Eq.4 implies that the DFT sequence $$X[k]$$ is obtained as the uniform samples of the DTFT $$X(e^{j\omega})$$, which is a periodic function, hence DFT $$X[k]$$ is also periodic but we only consider its first period from $$k=0$$ to $$N-1$$.

Since DFT sequences are inherently periodic, then their convolutions will also be periodic (circular). Therefore, whereas a linear convolution between aperiodic signals $$x[n]$$ and $$y[n]$$ is implied by the I-DTFT expression $$y[n] =\mathcal{I-DTFT} \{ X(e^{j\omega})H(e^{j\omega}) \}$$ instead a circular convolution between two periodic sequences is implied by the I-DFT expression $$\tilde{y}[n] = \mathcal{I-DFT} \{ X[k]H[k] \}$$

So, given that we want to compute a linear convolution between two aperiodic sequences $$x[n]$$ and $$h[n]$$ of lengths $$L_x$$ and $$L_h$$ respectively, using frequency domain by their $$N$$ point DFTs, $$X[k]$$ and $$H[k]$$, we actually have to compute a circular convolution between the periodic extensions of the signals $$\tilde{x}[n]$$ and $$\tilde{h}[n]$$ of periods $$N$$.

The key is in chosing a proper length $$N$$ of the DFTs, which must be long enough to avoid any time domain aliasing of the sequence $$\tilde{y}[n]$$, returned by the IDFT computation: $$\tilde{y}[n] = \sum_{r=-\infty}^{\infty} y[n-rN] \tag{5}$$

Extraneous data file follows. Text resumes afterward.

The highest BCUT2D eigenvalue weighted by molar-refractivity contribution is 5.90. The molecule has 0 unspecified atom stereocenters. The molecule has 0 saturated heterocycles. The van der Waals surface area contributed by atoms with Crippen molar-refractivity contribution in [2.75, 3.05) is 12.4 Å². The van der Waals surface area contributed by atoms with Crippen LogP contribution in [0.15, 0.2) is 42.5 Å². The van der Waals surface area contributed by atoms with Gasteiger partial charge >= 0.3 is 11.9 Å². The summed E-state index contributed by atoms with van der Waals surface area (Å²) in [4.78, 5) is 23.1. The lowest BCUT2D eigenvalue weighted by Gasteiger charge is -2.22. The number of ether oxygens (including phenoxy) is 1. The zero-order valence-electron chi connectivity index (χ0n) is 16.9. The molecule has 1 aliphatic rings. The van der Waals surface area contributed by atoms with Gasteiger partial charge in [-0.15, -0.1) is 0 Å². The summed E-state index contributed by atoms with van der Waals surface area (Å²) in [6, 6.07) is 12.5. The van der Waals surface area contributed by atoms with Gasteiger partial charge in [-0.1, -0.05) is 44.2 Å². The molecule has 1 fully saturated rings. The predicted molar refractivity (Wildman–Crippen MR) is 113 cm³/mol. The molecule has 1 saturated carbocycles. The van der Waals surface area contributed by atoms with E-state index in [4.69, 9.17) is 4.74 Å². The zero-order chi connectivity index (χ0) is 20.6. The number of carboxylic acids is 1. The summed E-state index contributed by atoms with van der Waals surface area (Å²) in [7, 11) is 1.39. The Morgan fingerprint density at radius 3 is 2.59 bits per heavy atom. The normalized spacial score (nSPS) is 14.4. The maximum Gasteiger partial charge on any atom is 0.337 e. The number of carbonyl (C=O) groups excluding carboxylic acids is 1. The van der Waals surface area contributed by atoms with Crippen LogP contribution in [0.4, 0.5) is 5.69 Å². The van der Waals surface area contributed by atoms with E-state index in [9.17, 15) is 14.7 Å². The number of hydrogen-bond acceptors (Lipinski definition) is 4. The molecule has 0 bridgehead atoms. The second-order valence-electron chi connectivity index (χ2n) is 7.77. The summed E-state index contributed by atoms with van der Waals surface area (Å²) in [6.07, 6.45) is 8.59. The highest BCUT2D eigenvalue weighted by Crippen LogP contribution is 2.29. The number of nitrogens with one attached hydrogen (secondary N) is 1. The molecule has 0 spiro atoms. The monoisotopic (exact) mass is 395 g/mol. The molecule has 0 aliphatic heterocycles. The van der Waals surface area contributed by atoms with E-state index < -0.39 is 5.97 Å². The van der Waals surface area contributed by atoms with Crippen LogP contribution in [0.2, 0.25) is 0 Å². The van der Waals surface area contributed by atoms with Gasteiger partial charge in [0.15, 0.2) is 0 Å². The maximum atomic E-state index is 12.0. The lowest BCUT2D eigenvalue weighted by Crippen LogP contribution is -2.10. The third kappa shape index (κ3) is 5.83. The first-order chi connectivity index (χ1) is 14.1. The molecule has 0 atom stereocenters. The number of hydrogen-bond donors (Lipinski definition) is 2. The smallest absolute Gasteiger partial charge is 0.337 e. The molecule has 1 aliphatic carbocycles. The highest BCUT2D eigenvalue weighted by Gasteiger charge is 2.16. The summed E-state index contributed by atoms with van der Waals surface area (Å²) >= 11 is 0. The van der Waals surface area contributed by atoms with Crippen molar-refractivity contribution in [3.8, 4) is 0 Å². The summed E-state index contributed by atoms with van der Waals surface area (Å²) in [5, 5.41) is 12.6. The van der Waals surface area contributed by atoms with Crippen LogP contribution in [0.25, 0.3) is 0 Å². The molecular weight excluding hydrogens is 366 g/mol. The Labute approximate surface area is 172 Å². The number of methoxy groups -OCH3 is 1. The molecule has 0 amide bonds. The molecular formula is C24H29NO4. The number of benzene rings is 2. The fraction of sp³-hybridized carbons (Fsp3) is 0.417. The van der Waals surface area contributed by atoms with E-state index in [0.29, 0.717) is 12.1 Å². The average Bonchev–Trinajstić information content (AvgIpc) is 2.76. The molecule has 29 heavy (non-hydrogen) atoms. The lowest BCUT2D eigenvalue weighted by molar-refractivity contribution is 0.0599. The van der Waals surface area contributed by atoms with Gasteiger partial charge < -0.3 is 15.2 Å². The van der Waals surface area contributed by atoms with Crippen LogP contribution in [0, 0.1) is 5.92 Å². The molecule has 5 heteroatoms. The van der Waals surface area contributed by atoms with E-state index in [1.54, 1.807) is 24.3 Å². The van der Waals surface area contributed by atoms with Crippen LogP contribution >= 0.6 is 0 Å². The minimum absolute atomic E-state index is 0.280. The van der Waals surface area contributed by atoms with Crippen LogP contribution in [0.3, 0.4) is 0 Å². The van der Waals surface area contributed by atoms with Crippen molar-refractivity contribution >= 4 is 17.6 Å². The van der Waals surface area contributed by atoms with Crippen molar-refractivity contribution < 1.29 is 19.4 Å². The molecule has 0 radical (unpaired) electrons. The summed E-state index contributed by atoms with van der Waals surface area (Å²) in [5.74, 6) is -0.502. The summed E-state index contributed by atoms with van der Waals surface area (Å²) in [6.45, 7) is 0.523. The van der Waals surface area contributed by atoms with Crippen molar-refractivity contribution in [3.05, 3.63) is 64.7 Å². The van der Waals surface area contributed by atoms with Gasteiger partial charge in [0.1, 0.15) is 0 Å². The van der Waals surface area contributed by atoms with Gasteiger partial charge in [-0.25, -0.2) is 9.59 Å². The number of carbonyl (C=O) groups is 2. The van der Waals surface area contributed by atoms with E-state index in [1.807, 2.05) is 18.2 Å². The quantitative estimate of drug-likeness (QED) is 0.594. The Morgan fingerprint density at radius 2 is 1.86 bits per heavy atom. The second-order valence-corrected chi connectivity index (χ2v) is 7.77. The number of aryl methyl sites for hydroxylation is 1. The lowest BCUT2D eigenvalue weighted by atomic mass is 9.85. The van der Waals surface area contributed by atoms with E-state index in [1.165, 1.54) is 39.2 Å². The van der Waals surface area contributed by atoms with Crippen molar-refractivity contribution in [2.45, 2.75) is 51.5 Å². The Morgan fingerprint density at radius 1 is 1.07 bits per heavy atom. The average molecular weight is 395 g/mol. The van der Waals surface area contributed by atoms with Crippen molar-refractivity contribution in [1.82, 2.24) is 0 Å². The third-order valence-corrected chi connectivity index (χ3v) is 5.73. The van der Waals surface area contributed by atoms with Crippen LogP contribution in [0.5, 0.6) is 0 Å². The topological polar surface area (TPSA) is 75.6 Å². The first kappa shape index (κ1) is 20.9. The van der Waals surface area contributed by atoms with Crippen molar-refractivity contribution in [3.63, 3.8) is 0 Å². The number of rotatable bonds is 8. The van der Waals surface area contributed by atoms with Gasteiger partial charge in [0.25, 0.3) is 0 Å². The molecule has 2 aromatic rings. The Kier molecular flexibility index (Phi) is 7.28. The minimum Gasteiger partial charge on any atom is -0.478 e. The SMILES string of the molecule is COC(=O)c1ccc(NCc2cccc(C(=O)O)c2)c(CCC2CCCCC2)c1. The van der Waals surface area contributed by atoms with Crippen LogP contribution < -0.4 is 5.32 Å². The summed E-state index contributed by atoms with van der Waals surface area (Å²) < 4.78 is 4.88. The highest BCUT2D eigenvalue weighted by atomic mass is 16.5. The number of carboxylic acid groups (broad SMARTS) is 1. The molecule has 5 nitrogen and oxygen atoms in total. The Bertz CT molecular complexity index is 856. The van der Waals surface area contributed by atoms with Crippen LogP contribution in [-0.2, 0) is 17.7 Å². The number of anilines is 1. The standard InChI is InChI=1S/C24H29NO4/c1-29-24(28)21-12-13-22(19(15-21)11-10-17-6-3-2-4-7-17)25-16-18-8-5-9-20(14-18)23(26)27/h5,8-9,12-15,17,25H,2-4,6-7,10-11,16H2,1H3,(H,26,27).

where $$y[n]$$ is the result of the linear convolution that would be returned by the theoretical inverse DTFT and $$\tilde{y}[n]$$ is the periodic result of the periodic (circular) convolution implied by the inverse DFT.

Note that if any one of the signals are of infinite length, then it's NOT possible to compute their linear convolution using the DFT approach, as $$N$$ would go to infinity, practically impossible. The implementation of a linear convolution via DFT then has the following steps:

1. Choose N according to the following criteria: $$N \geq L_x + L_h -1$$ which guarantees an alias-free reconstruction of the inverse signal $$y[n]$$ from its DFT $$Y[k]$$ of the computed circular convolution via $$X[k]H[k]$$.

2. Compute N-point DFTs $$X[k]$$ and $$H[k]$$ of $$x[n]$$ and $$h[n]$$.

3. Compute $$Y[k] = X[k]H[k]$$

4. Compute N-point inverse DFT of $$Y[k]$$ to produce the output $$y[n]$$

1. Why are we using circular convolution in DSP?